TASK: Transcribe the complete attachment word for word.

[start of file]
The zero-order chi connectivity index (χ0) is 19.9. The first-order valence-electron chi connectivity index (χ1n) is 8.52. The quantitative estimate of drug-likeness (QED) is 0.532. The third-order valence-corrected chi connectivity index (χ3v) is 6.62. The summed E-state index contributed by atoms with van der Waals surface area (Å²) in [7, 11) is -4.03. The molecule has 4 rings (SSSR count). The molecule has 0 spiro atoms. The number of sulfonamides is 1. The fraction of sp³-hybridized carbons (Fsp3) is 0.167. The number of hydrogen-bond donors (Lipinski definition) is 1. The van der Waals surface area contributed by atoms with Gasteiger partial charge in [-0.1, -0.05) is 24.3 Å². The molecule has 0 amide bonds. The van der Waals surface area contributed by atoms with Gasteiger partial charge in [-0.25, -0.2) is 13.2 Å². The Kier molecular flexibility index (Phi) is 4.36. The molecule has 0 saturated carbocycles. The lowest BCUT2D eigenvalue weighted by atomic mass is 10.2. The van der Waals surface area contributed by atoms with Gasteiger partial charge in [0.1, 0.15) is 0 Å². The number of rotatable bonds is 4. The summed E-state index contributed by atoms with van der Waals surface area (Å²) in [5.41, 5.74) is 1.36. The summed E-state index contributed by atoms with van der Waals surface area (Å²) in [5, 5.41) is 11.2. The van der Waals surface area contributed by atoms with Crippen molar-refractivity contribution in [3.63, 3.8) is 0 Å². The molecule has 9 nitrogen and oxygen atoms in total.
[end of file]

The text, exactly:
The zero-order chi connectivity index (χ0) is 19.9. The first-order valence-electron chi connectivity index (χ1n) is 8.52. The quantitative estimate of drug-likeness (QED) is 0.532. The third-order valence-corrected chi connectivity index (χ3v) is 6.62. The summed E-state index contributed by atoms with van der Waals surface area (Å²) in [7, 11) is -4.03. The molecule has 4 rings (SSSR count). The molecule has 0 spiro atoms. The number of sulfonamides is 1. The fraction of sp³-hybridized carbons (Fsp3) is 0.167. The number of hydrogen-bond donors (Lipinski definition) is 1. The van der Waals surface area contributed by atoms with Gasteiger partial charge in [-0.1, -0.05) is 24.3 Å². The molecule has 0 amide bonds. The van der Waals surface area contributed by atoms with Gasteiger partial charge in [-0.25, -0.2) is 13.2 Å². The Kier molecular flexibility index (Phi) is 4.36. The molecule has 0 saturated carbocycles. The lowest BCUT2D eigenvalue weighted by atomic mass is 10.2. The van der Waals surface area contributed by atoms with Gasteiger partial charge in [0.1, 0.15) is 0 Å². The number of rotatable bonds is 4. The summed E-state index contributed by atoms with van der Waals surface area (Å²) in [5.41, 5.74) is 1.36. The summed E-state index contributed by atoms with van der Waals surface area (Å²) in [5, 5.41) is 11.2. The van der Waals surface area contributed by atoms with Crippen molar-refractivity contribution in [3.63, 3.8) is 0 Å². The molecule has 9 nitrogen and oxygen atoms in total.